What Is…Intersectionality?

Today’s post is the next installment on the “What is _____?” series, where I go over terms used commonly in social justice circles that may sound like jargon to many.

Today’s “What is_____?” post will be on a very big term in social justice circles these days: intersectionality.

Intersectionality is a term to describe how different forms of discrimination overlap, combine, and yes, even intersect, with each other. While the term was originally used by Kimberlé Crenshaw 30 years ago to describe how the discrimination of women of color differed from even that of white women, the definition has since expanded in a way that the term can be used to describe how different forms of discrimination intersect to create a set of interwoven prejudices in daily life.

A few such cases where I’ve seen intersectionality at play include the following:

  • Women with disabilities of various kinds, including my mother (who has fibromyalgia and arthritis), often face ableism from people who don’t believe that they should accommodate for someone else’s aches and pains. At the same time, many of the women I know who have chronic illnesses have said quite openly that the fact that they’re women has, without a doubt, made them less likely to be believed when talking about their disabilities with friends and doctors. In the case of women with disabilities, ableism and sexism often intersect.
  • Transgender women of color face discrimination for being transgender, for being a woman, and for being a person of color. Each of these individual statuses (being transgender, being a woman, or being a person of color) is often enough, in many cases, to be at risk in certain ways, but the combination of these three identities has arguably resulted in transgender women of color being disproportionately represented in murder counts, even in the transgender community.[1]
  • Younger people with disabilities (whether visible or invisible) are often thought to be “faking it” because they look “too young” to have a disability. This attitude, and its results, means that there are a lot of young people with disabilities face discrimination at the intersection of ageism and ableism.

An understanding of intersectionality is important because, quite frankly, intersectionality also allows us to have a basic understanding of how different groups of people, even within a community that faces discrimination, can face other forms of discrimination too (or further discrimination because of another oppressed identity). Such an understanding can result in greater empathy for others on an individual level, but also hopefully better policy on the governmental level.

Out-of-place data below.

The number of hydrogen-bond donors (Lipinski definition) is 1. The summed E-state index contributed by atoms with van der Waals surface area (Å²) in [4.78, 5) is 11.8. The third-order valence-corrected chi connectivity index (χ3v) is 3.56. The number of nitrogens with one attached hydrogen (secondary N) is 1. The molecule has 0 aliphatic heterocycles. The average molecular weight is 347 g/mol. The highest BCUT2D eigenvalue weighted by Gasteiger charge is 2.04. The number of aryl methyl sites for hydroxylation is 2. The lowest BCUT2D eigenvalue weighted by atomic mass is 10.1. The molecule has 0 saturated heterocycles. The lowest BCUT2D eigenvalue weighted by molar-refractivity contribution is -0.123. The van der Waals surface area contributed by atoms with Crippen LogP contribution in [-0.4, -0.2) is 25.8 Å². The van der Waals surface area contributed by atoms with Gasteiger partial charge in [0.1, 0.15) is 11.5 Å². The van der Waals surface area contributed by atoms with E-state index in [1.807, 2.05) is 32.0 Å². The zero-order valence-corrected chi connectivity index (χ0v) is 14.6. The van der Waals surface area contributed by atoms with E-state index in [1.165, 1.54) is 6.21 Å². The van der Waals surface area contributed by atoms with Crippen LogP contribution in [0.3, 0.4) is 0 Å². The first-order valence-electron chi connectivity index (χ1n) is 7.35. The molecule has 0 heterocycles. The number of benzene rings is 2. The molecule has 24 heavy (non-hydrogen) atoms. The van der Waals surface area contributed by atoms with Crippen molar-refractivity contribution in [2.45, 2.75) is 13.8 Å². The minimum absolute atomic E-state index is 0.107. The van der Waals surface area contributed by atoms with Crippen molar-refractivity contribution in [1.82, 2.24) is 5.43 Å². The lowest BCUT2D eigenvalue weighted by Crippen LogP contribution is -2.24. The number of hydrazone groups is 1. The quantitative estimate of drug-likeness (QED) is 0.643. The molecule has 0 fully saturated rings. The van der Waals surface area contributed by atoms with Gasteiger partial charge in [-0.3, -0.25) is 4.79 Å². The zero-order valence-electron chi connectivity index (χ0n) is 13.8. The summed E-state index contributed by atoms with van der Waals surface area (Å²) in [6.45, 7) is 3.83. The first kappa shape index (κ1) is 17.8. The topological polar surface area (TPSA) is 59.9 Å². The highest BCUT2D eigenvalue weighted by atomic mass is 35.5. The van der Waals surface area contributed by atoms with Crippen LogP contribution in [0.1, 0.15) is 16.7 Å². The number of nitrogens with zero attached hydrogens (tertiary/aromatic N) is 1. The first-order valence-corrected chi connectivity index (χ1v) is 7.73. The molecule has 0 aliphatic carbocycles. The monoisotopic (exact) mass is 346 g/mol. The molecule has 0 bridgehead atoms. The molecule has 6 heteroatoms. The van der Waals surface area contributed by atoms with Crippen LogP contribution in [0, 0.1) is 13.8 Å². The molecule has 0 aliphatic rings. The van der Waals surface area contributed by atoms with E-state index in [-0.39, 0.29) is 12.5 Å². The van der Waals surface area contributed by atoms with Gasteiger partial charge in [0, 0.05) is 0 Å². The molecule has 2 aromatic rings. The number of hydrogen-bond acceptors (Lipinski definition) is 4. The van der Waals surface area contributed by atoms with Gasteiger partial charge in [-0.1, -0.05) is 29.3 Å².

[1] The majority of transgender people who were killed due to violence in 2018 were transgender women of color: https://www.hrc.org/resources/violence-against-the-transgender-community-in-2019

18 Replies to “What Is…Intersectionality?”

  1. Hi! Thank you for writing this post.

    I’ve been reading on intersectionality lately and it seems like a very useful tool and approach to navigate systemic injustices. More than looking into individual disadvantages, an intersectional approach can uncover systemic injustices and help to pave the way to a more just society by taking into consideration which groups of people are facing the most difficulties.

    Are there any resources that you especially recommend on intersectionality, other than Crenshaw’s writings?

    Cheers!

    Liked by 1 person

    1. You’re welcome, Claudia.

      Intersectionality has gained enough traction at this point that I think there are quite a few authors who do a good job talking about intersectionality. Two authors that I’ve heard do a particularly good job but still need to read more of are Audre Lorde and Angela Davis. I’ve read much more of Crenshaw than Lorde or Davis I must admit, but that is definitely something I plan to change!

      Liked by 1 person

  2. Good quick overview of a very complicated issue. As a polio survivor I have been a disability rights advocate for almost fifty years. As a retired health care professional who changed careers to become a policy analyst for the government, intersectionality became a tool to create “holes” in social support programs that allowed more and more people to fall through the holes.